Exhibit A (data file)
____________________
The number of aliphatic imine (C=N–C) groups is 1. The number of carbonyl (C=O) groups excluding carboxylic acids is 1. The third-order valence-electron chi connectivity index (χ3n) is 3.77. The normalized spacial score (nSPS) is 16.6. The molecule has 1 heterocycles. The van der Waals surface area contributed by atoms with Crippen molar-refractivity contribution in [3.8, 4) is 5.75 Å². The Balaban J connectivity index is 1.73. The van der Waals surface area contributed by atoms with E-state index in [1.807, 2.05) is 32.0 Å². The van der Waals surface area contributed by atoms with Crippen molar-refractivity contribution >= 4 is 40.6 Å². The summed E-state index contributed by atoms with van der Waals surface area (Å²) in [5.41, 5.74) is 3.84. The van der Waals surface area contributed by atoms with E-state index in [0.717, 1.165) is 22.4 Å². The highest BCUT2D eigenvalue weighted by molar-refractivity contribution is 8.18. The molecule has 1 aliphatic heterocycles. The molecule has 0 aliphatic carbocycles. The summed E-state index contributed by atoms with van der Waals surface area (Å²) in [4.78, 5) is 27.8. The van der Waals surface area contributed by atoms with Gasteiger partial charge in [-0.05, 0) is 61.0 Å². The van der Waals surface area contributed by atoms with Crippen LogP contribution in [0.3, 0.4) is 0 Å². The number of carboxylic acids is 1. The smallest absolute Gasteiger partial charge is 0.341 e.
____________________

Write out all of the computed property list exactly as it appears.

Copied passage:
The number of aliphatic imine (C=N–C) groups is 1. The number of carbonyl (C=O) groups excluding carboxylic acids is 1. The third-order valence-electron chi connectivity index (χ3n) is 3.77. The normalized spacial score (nSPS) is 16.6. The molecule has 1 heterocycles. The van der Waals surface area contributed by atoms with Crippen molar-refractivity contribution in [3.8, 4) is 5.75 Å². The Balaban J connectivity index is 1.73. The van der Waals surface area contributed by atoms with E-state index in [1.807, 2.05) is 32.0 Å². The van der Waals surface area contributed by atoms with Crippen molar-refractivity contribution >= 4 is 40.6 Å². The summed E-state index contributed by atoms with van der Waals surface area (Å²) in [5.41, 5.74) is 3.84. The van der Waals surface area contributed by atoms with E-state index in [0.717, 1.165) is 22.4 Å². The highest BCUT2D eigenvalue weighted by molar-refractivity contribution is 8.18. The molecule has 1 aliphatic heterocycles. The molecule has 0 aliphatic carbocycles. The summed E-state index contributed by atoms with van der Waals surface area (Å²) in [4.78, 5) is 27.8. The van der Waals surface area contributed by atoms with Gasteiger partial charge in [-0.05, 0) is 61.0 Å². The van der Waals surface area contributed by atoms with Crippen LogP contribution in [0.3, 0.4) is 0 Å². The number of carboxylic acids is 1. The smallest absolute Gasteiger partial charge is 0.341 e.